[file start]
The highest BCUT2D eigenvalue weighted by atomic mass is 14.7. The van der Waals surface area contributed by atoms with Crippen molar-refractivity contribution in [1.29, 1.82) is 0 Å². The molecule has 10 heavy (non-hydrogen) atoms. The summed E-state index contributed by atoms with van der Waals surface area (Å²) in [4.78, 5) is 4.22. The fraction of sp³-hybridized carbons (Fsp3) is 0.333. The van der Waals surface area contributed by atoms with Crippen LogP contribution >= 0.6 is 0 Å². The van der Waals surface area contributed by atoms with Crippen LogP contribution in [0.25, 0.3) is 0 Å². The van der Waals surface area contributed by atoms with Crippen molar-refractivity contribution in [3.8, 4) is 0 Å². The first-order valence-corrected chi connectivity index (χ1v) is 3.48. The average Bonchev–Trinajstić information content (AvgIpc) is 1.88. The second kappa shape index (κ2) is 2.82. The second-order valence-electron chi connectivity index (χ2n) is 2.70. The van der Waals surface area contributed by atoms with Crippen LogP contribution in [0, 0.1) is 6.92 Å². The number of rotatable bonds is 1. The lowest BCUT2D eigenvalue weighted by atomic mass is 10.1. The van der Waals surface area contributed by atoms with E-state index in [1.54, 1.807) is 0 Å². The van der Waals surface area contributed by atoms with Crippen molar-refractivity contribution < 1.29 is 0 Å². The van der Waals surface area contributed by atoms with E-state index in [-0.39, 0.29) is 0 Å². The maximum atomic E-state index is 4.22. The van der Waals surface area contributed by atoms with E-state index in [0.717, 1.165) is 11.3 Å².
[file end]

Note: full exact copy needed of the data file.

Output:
The highest BCUT2D eigenvalue weighted by atomic mass is 14.7. The van der Waals surface area contributed by atoms with Crippen molar-refractivity contribution in [1.29, 1.82) is 0 Å². The molecule has 10 heavy (non-hydrogen) atoms. The summed E-state index contributed by atoms with van der Waals surface area (Å²) in [4.78, 5) is 4.22. The fraction of sp³-hybridized carbons (Fsp3) is 0.333. The van der Waals surface area contributed by atoms with Crippen LogP contribution >= 0.6 is 0 Å². The van der Waals surface area contributed by atoms with Crippen LogP contribution in [0.25, 0.3) is 0 Å². The van der Waals surface area contributed by atoms with Crippen molar-refractivity contribution in [3.8, 4) is 0 Å². The first-order valence-corrected chi connectivity index (χ1v) is 3.48. The average Bonchev–Trinajstić information content (AvgIpc) is 1.88. The second kappa shape index (κ2) is 2.82. The second-order valence-electron chi connectivity index (χ2n) is 2.70. The van der Waals surface area contributed by atoms with Crippen LogP contribution in [0, 0.1) is 6.92 Å². The number of rotatable bonds is 1. The lowest BCUT2D eigenvalue weighted by atomic mass is 10.1. The van der Waals surface area contributed by atoms with E-state index in [1.54, 1.807) is 0 Å². The van der Waals surface area contributed by atoms with Crippen molar-refractivity contribution < 1.29 is 0 Å². The van der Waals surface area contributed by atoms with E-state index in [-0.39, 0.29) is 0 Å². The maximum atomic E-state index is 4.22. The van der Waals surface area contributed by atoms with E-state index in [0.717, 1.165) is 11.3 Å².